Ditch the Tuner, Download gStrings

App Type: guitar tuner that also works as a pitch pipe
Price: Free (ad-free) or €1.00 Plus version with adjustable range nonlinear scale and doubled processing power.
Get It: Any musician should have this. Even if you don’t need a tuner it can’t hurt to have one on hand in case someone playing with you needs it.

I’m coming up on two decades of playing guitar, with a variety of other instruments earlier. Needless to say (if you know anything about stringed instruments), I have owned quite a few different tuners over the years, most recently one that I can’t stand. One day I couldn’t find it so I did a quick search of the Android Market for one and found several to try. gStrings stood out from the start (not just because of the cute name) and I am so impressed it has now completely replaced my stand-alone tuner.
gStrings main screen

The app when not in use, with the bright "apricot" skin.

The layout is simple and you can choose from a decent list of skins so it’s highly visible under any circumstances. It’s a chromatic tuner, so there is a bar at the top with notes and a big Hz meter below with the selected note in the center with a contrasting-color line. 

You have three options for tuning method, accessed via buttons at the bottom of the screen. The one to the left plays a sound in the note selected, replacing a pitch pipe or tuning fork. The middle button is for tuning only to the selected note. For both of these methods you need to select the note you want by tapping it on the note bar (you can reach other notes by scrolling left or right).

The button to the right, however, is my favorite, “Tune auto”. When you play your instrument the note bar highlights the note you are playing and the meter shows how close you are to it. I like it because it’s what I’m used to and there’s no need to touch anything but my guitar strings when switching between them.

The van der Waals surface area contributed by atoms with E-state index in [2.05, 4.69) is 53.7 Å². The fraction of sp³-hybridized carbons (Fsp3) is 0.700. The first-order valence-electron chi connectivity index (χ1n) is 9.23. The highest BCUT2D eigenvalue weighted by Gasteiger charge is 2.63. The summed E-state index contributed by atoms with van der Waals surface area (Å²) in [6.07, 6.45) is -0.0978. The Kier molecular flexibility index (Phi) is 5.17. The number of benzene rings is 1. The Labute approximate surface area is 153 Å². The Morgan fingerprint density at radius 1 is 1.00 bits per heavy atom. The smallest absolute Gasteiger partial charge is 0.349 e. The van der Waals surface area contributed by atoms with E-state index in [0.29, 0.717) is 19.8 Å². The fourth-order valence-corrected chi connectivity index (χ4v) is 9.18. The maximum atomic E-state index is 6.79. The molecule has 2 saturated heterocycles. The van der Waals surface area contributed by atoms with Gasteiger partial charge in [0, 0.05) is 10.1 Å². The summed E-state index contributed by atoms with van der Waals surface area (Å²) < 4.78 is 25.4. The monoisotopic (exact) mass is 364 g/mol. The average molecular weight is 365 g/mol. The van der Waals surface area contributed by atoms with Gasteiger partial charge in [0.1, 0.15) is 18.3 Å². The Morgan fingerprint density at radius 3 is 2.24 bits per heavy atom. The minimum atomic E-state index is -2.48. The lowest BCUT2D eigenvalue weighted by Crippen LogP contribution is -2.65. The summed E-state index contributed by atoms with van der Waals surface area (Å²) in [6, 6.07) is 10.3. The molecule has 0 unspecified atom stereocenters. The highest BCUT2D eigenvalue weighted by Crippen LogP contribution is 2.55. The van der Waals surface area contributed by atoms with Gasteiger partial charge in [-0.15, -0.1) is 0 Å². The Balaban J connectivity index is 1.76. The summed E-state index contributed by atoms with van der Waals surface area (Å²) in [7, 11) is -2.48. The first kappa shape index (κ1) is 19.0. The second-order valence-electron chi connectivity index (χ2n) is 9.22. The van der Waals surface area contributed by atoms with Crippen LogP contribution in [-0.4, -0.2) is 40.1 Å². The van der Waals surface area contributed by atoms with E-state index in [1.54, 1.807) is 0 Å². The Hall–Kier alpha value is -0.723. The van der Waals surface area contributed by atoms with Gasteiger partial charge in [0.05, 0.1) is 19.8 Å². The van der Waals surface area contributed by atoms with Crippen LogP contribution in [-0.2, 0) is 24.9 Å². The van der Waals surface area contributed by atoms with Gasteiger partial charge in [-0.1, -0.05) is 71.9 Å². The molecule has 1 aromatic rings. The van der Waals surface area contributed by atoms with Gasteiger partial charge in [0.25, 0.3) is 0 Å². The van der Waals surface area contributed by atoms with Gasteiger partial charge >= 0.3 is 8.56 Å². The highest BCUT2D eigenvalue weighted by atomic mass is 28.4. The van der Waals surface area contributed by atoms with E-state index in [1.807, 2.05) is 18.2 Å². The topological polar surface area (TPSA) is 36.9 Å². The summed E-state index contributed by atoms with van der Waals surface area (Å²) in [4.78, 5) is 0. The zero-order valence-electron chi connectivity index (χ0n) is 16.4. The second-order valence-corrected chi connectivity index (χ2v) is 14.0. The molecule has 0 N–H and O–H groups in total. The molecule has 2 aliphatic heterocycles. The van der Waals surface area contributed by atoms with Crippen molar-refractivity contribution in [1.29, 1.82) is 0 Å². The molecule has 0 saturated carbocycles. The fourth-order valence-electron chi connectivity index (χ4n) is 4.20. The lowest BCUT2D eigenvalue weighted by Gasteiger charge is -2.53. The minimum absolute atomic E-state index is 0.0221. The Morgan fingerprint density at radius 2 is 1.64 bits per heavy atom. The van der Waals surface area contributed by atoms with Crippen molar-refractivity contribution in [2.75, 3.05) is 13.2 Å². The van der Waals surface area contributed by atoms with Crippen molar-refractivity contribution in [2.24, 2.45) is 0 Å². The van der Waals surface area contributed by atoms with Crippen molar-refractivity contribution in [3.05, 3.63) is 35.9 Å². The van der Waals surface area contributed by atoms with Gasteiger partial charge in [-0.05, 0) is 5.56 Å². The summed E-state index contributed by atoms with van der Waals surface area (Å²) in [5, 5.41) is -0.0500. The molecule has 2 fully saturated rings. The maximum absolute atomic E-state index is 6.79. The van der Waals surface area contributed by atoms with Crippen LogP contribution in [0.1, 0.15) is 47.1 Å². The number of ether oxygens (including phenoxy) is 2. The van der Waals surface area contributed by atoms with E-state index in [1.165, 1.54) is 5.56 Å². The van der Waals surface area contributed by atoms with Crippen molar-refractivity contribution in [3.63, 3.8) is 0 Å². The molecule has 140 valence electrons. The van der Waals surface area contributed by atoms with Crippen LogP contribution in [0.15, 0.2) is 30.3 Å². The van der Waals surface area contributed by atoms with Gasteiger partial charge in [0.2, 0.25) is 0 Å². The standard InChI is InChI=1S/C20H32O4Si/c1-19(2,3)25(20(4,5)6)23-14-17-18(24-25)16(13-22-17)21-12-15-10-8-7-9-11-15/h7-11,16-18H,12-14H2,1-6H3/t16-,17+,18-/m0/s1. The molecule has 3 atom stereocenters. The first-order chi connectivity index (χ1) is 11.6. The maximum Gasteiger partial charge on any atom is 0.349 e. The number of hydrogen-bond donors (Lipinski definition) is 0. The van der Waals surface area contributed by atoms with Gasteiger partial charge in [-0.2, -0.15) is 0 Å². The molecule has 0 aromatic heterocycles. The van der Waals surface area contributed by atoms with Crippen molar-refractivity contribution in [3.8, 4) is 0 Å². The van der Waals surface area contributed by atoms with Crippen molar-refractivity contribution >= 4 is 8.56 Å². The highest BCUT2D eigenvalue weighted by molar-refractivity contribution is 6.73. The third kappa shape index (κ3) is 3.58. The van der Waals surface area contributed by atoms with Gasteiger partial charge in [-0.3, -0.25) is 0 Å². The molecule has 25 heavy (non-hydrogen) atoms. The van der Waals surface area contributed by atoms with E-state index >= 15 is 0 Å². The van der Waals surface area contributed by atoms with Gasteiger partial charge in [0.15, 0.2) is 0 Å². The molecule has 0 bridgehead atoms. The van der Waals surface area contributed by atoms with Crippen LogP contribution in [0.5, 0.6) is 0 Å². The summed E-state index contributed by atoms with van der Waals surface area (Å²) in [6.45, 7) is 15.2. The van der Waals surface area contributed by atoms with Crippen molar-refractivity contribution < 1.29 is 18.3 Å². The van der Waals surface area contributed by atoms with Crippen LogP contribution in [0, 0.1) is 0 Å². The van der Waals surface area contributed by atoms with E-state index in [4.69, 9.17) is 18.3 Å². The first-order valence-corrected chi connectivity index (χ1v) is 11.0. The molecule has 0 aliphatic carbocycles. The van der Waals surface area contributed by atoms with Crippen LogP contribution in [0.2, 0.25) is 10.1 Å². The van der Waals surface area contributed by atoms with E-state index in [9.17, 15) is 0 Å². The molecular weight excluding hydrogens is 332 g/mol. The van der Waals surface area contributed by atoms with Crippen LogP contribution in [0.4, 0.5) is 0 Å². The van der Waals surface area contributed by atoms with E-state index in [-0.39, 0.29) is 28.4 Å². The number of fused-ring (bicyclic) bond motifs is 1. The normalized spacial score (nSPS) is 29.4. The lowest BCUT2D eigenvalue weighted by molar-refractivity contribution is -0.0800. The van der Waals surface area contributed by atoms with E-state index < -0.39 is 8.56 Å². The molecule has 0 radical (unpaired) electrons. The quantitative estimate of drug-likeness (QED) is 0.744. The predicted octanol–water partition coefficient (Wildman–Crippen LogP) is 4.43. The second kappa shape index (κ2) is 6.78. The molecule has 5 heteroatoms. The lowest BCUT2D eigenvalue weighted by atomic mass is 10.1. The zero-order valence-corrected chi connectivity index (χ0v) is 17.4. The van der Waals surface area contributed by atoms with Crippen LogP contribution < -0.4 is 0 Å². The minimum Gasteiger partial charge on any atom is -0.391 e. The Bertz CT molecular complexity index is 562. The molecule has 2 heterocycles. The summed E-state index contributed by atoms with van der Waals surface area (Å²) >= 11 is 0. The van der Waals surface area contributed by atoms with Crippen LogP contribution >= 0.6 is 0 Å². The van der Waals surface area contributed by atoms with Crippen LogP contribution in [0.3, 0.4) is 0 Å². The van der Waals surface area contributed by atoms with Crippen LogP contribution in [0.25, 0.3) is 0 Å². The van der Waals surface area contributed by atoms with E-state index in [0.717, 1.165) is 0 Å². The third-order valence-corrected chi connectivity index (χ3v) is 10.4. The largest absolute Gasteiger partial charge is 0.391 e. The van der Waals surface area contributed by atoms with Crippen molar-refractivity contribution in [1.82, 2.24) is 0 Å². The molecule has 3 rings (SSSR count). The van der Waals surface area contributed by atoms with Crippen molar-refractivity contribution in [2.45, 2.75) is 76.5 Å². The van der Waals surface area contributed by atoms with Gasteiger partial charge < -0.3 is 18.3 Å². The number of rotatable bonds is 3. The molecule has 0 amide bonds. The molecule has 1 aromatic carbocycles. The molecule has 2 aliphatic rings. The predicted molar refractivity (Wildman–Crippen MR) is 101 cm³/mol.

gStrings auto tune mode

"Tune auto" shows you the note the app is hearing and how in-tune it is. The best mode for advanced users.

The only problem I could see with using my Droid out in the real world where a tuner is truly necessary (like a gig at a loud bar) was that it’s important to be able to plug in. I grabbed a 1/4” to mini-plug adapter I had kicking around and used it to plug my guitar cable into my Droid’s headphone jack. Lo and behold, it worked! I haven’t tried this with an electric guitar yet but will update this post when I do. 

When you get into the settings you really see the beauty of this tuner. You can adjust the microphone sensitivity (I’ve never had to, personally), choose what instrument it should be optimized for, and a whole lot of advanced settings most users probably would never touch but are great to include for those who need them. 

Or, to put is simply, this is the most flexible tuner I’ve ever found and so far, so accurate at a miniscule fraction of the price of my junky tuner. Need I say more?

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